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cost-savings

How Much Is Your Money Worth?

Let me start off by being very frank.  I feel strongly everyone should have a savings account in a secure, accessible, interest bearing account.  The purposes of this account should be to fund any short term goals you may have and also help pay for emergencies or unexpected job loss.  You won’t earn much interest(typically around .01%) but you do get the benefit of an FDIC insured account.  This prevents you from being leveraged to credit cards when unfortunate and unplanned situations arise.

But maybe you are disappointed in the feeble interest rates that most big banks are currently paying.  Or you feel you should being getting a little more for lending your money to the bank.  The goal of this post is to give you information about some alternatives(or supplements) to the traditional savings account.

Certificates of Deposit(CD)

CD’s offer the security of a savings account(they are FDIC insured) but with a little higher interest rate.  What’s the catch?  You have to be willing to give up access* to your money for the term of the CD.  Think of it like you are loaning your money to the bank for a specific, pre-determined amount of time and in exchange, they pay you interest.

Terms** for CD’s can vary anywhere from 1 month to 10 years.  Take a look at the example below and notice the connection between the term of the CD and interest rates(assume $1,000):

A 12-month Certificate of Deposit at Chase Bank currently pays .02% interest.  
A 4-year Certificate of Deposit at Chase Bank currently pays .25% interest.


*You are able to access your money prior to the end of the CD, but you will face fees and loss of any interest earned.

**Check out this website for a list of current CD rates or visit your local bank’s website.  

Treasury Securities

Most people would not be thrilled about giving their money to the federal government. However, Treasury Securities are considered highly stable investments (often described as “zero risk”) because they are based on the stability of the government of the United States, simply because the likelihood of government default or overthrow is basically nonexistent.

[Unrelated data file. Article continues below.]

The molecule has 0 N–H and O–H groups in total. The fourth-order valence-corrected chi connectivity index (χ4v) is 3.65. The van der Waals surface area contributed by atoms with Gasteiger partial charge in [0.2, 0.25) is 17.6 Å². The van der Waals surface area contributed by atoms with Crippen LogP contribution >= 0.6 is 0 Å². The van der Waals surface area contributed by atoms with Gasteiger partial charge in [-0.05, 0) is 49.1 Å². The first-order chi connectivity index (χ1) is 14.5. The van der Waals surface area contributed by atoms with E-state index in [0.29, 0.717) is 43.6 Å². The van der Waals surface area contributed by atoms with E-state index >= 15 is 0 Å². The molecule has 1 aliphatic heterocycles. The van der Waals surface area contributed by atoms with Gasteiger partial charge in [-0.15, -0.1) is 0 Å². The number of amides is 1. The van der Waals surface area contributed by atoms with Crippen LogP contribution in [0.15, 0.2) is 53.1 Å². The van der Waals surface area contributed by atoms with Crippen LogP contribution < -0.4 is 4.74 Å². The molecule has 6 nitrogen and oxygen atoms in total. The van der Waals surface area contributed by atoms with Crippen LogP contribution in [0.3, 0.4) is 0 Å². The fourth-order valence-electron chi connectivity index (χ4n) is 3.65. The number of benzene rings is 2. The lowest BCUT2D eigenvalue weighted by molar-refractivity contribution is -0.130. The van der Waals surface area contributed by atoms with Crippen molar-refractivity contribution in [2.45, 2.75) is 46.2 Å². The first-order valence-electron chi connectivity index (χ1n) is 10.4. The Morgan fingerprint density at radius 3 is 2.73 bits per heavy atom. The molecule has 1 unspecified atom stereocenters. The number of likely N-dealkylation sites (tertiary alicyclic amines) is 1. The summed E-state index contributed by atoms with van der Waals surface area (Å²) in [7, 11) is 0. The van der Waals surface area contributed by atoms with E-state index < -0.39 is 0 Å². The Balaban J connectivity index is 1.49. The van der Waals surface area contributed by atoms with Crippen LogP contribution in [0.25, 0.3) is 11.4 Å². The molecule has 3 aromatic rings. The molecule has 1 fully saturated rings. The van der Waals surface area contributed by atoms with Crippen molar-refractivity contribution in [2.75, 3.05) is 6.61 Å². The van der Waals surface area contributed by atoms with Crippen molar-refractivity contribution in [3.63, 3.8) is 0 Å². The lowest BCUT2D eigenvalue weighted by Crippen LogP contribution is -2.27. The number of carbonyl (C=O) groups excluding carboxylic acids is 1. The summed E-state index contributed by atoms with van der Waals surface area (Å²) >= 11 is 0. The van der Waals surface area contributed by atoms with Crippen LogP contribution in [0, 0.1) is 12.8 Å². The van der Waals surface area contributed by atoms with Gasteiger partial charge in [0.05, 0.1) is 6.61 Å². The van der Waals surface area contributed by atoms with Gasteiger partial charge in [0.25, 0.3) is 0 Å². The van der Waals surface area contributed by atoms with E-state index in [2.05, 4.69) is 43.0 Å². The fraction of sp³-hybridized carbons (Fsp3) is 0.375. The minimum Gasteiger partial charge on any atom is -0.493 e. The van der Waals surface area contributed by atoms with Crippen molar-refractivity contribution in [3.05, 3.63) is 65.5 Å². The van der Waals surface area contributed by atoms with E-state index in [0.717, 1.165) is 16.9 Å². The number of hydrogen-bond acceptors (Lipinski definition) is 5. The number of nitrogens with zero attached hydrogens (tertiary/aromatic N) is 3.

Here are three main types of Treasury Securities:

Savings Bonds

Your parents or grandparents may have purchased a savings bond for you when you were born, but you can also purchase them yourself.  Savings Bonds are purchased at face value(a $50 savings bond costs $50) and the interest accumulates for up to 30 years.  Like a CD, you must hold the bond for some time(usually one year) or face a loss of interest and fees.  They earn a fairly low interest rate, but this interest compounds(semi-annually), meaning that the value of a savings bond accelerates over time, unlike other treasury securities.

Treasury Bills

Would you pay $97 for something that is worth $100(on paper)?  This is precisely what happens when you purchase a Treasury Bill.  Bills are sold at a discount, which is equal to the amount of interest you would earn.  However, Treasury Bills do not pay any interest directly; instead, they are sold at a discount of their face value and thus “earn” by selling at face value upon maturity.  Rates vary from .25%(1 month) to .60%(1 year).

Treasury Notes

The third option for purchase are Treasury Notes, sold in terms of 2, 3, 5, 7 or 10 years.  You pay face value for the bond, interest is paid and credited every six months(semi-annually), and when the note matures you receive the face value.  Here’s an example:

Say you have a $10,000 ten year treasury note with a interest rate of 4.25%. Every six months, you’ll receive a payment of $217.50 from the government, then when the note matures, you can redeem it for $10,000.


The United States government has made it very easy to invest in treasury securities via the Internet. The site TreasuryDirect.gov enables you to purchase these treasuries directly from the government either as an auction participant or at a set price, and also manage these investments by indicating what you wish to happen to the interest payments and what happens upon maturity.

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Focus On The Process When Working Toward Your Goals

I started thinking about goal setting after reading Todd Brison and his article, “5 Five Minute Habits to Try Today.” In his post, Todd writes about creating habits and how we can “build the habit of building habits.”

How does this apply to goal setting? Well think about a goal that you have for yourself right now. Ask yourself, “What am I doing every day to achieve this goal?”


Let’s digress for a moment and use one of my favorite topics to help explain…college football.